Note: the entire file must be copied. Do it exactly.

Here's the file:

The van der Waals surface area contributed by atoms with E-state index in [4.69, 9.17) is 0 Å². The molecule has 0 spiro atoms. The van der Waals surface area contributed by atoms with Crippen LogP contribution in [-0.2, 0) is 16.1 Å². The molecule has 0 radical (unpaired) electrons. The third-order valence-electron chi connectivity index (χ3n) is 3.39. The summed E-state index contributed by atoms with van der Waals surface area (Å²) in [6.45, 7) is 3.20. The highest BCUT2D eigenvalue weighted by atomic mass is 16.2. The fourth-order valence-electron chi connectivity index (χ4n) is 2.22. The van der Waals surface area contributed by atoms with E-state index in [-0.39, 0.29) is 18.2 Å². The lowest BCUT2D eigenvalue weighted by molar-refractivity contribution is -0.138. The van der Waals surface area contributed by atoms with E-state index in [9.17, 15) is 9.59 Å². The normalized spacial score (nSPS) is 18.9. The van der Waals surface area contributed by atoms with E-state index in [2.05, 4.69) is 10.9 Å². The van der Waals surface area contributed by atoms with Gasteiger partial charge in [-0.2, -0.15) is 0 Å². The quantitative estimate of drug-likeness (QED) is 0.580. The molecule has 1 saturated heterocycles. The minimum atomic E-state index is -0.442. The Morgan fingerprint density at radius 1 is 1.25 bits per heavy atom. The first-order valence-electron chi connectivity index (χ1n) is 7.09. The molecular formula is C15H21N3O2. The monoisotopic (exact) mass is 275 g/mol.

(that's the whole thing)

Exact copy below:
The van der Waals surface area contributed by atoms with E-state index in [4.69, 9.17) is 0 Å². The molecule has 0 spiro atoms. The van der Waals surface area contributed by atoms with Crippen LogP contribution in [-0.2, 0) is 16.1 Å². The molecule has 0 radical (unpaired) electrons. The third-order valence-electron chi connectivity index (χ3n) is 3.39. The summed E-state index contributed by atoms with van der Waals surface area (Å²) in [6.45, 7) is 3.20. The highest BCUT2D eigenvalue weighted by atomic mass is 16.2. The fourth-order valence-electron chi connectivity index (χ4n) is 2.22. The van der Waals surface area contributed by atoms with E-state index in [-0.39, 0.29) is 18.2 Å². The lowest BCUT2D eigenvalue weighted by molar-refractivity contribution is -0.138. The van der Waals surface area contributed by atoms with E-state index in [9.17, 15) is 9.59 Å². The normalized spacial score (nSPS) is 18.9. The van der Waals surface area contributed by atoms with E-state index in [2.05, 4.69) is 10.9 Å². The van der Waals surface area contributed by atoms with Gasteiger partial charge in [-0.2, -0.15) is 0 Å². The quantitative estimate of drug-likeness (QED) is 0.580. The molecule has 1 saturated heterocycles. The minimum atomic E-state index is -0.442. The Morgan fingerprint density at radius 1 is 1.25 bits per heavy atom. The first-order valence-electron chi connectivity index (χ1n) is 7.09. The molecular formula is C15H21N3O2. The monoisotopic (exact) mass is 275 g/mol.